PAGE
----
Travel Award to Mongolia & Beijing By Ben Kinsman (U6th, S) Mongolia Over the summer, I spent two weeks in Mongolia, working in the healthcare system, before visiting China. This was made possible by the generosity of the Cheltonian Endowment Trust (CET) who kindly awarded me a travel award.
I transferred to the hotel where I would spend the remainder of my trip and met up with the rest of the group as they arrived from all four corners of the globe. In the early evening we were all introduced to Nayomi, a third-year medical student who would be looking after and teaching us for the next two weeks. She took us out for dinner and, having wandered around the city for a short while, we finally found a restaurant that would fit us all in.
For the majority of the time I spent in Mongolia I was based in Shastin Central Hospital moving between departments observing and occasionally assisting the doctors. One of the main difficulties that I had was that the patients and doctors did not speak much English, however this language barrier was usually overcome through a quick game of Charades or Pictionary. I saw and took part in a number of things that I would have never been able to in a British hospital, such as standing in on multiple surgeries and with the help of a doctor setting up an ECG and then interpreting it. For the most part, the hospital was well equipped with many state-of-the-art pieces of equipment, I was particularly surprised to go in to the radiology department and find them doing CT scans. However, the hospital's main issue
Patients at the Mongolian hospital
The Great Wall of China
was that there was a shortage of specialised individuals due to many doctors moving abroad. In the evenings we had a variety of entertainment ranging from traditional Mongolian throat singing to visits to a traditional medicine museum. However, my favourite evening activity was going out with the ambulance crews and responding to emergency calls or doing house calls for the elderly. We went out in the ambulances twice during my time in Mongolia and both times I was fortunate enough to see a variety of cases including a possible appendicitis, a lady with ovarian cancer who needed transport to the hospital and a drunk man who had to be forcefully removed from the ambulance after verbally abusing the doctor who was trying to treat him. Beijing Having completed my time in Mongolia, I was set to fly back to the UK via Beijing, where I could spend a few days. At the Forbidden City, I learned about the various dynasties and emperors that had ruled over China. It was an enormous complex and the way that the buildings had been designed to withstand large earthquakes was fascinating. I also visited the Temple of Heaven, which was very tranquil, in sharp contrast to the bustling city that surrounds it. On my final day I went to the Great Wall and the Ming Tombs, all of which were in much better condition than the Forbidden City and allowed me an insight into the beliefs of the emperors and the lives of the men that lived and worked on the wall. The section of the wall that I saw was in the mountains and had extremely steep sections that were very difficult to climb; however the views were well worth the extra effort as I could see for miles into the distance. â– 43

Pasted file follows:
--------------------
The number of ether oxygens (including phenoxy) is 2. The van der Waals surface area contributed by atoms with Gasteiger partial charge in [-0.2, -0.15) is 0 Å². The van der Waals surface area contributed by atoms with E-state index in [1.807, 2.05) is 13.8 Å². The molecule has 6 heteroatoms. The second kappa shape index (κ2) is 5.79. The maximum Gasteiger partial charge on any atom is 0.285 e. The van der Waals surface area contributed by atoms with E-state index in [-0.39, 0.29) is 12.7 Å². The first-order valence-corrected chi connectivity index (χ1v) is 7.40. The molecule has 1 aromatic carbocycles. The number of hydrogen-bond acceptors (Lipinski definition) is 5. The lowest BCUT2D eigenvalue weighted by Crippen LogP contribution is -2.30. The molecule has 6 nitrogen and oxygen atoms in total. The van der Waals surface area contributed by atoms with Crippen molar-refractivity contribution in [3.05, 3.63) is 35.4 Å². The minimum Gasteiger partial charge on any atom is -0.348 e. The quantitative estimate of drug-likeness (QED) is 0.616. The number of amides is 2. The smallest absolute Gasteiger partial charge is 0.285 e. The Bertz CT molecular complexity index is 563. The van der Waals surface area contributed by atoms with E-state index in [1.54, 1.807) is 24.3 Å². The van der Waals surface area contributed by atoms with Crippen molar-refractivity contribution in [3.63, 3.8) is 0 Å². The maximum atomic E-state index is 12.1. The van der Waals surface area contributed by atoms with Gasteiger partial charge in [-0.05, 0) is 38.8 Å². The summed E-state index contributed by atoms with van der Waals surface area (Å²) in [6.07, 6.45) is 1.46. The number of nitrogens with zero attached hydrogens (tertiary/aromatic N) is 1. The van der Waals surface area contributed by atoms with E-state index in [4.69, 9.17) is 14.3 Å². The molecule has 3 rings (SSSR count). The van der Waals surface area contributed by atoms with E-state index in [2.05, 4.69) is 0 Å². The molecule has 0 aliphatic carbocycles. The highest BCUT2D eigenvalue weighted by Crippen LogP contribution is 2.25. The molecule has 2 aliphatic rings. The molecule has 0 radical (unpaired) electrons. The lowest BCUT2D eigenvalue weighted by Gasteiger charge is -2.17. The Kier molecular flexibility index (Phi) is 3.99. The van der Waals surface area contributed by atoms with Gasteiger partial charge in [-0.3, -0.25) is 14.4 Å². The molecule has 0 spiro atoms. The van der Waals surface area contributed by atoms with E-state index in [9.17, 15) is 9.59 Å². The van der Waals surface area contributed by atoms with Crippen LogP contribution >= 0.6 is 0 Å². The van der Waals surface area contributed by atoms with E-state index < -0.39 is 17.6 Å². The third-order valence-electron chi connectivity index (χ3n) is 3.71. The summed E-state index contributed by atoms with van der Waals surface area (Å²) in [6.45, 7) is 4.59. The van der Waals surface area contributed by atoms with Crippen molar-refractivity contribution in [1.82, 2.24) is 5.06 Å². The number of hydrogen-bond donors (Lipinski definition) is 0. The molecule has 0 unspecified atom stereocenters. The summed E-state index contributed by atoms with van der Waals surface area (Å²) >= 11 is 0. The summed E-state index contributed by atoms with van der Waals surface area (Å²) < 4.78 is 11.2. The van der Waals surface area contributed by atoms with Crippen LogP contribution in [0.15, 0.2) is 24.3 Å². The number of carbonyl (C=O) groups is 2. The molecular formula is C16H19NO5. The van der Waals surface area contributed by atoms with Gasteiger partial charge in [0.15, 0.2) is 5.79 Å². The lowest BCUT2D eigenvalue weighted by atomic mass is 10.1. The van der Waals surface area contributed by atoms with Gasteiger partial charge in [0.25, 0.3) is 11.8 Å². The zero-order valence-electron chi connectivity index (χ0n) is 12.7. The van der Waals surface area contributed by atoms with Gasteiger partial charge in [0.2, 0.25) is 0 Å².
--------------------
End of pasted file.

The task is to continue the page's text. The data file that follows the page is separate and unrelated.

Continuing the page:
My first impression of Mongolia was looking out of the airplaneâ€™s window at the vast expanses of empty plains that were sparsely dotted with an occasional Gur (a traditional Mongolian tent). Soon after my arrival in the capital, Ulaanbaatar, I visited the Gandan Tegchenling monastery, where I saw the largest Buddha in Mongolia standing at an impressive 26.5m tall. I went to the National Museum, learning about the history of Mongolia from the stone age (c2000BC), through the Khan dynasty, all the way to gaining independence from the USSR in 1992. I also sampled Mongolian cuisine, consisting of a miniature mountain of unseasoned meat from a variety of animals including camel and goat.
My first experience of the Mongolian medical system was in a community centre where we spent the day assisting a doctor in the running of a clinic for homeless people where they would come to have a check-up and a hot meal. I was in charge of taking the heart rate and the blood pressure of the patients as they arrived before reporting the results to the doctor. Throughout the day I saw over 100 patients ranging from as young as four years old all the way through to 89. One of the patients had a seizure while waiting to be seen; the man suffered from anxiety and had been severely beaten.
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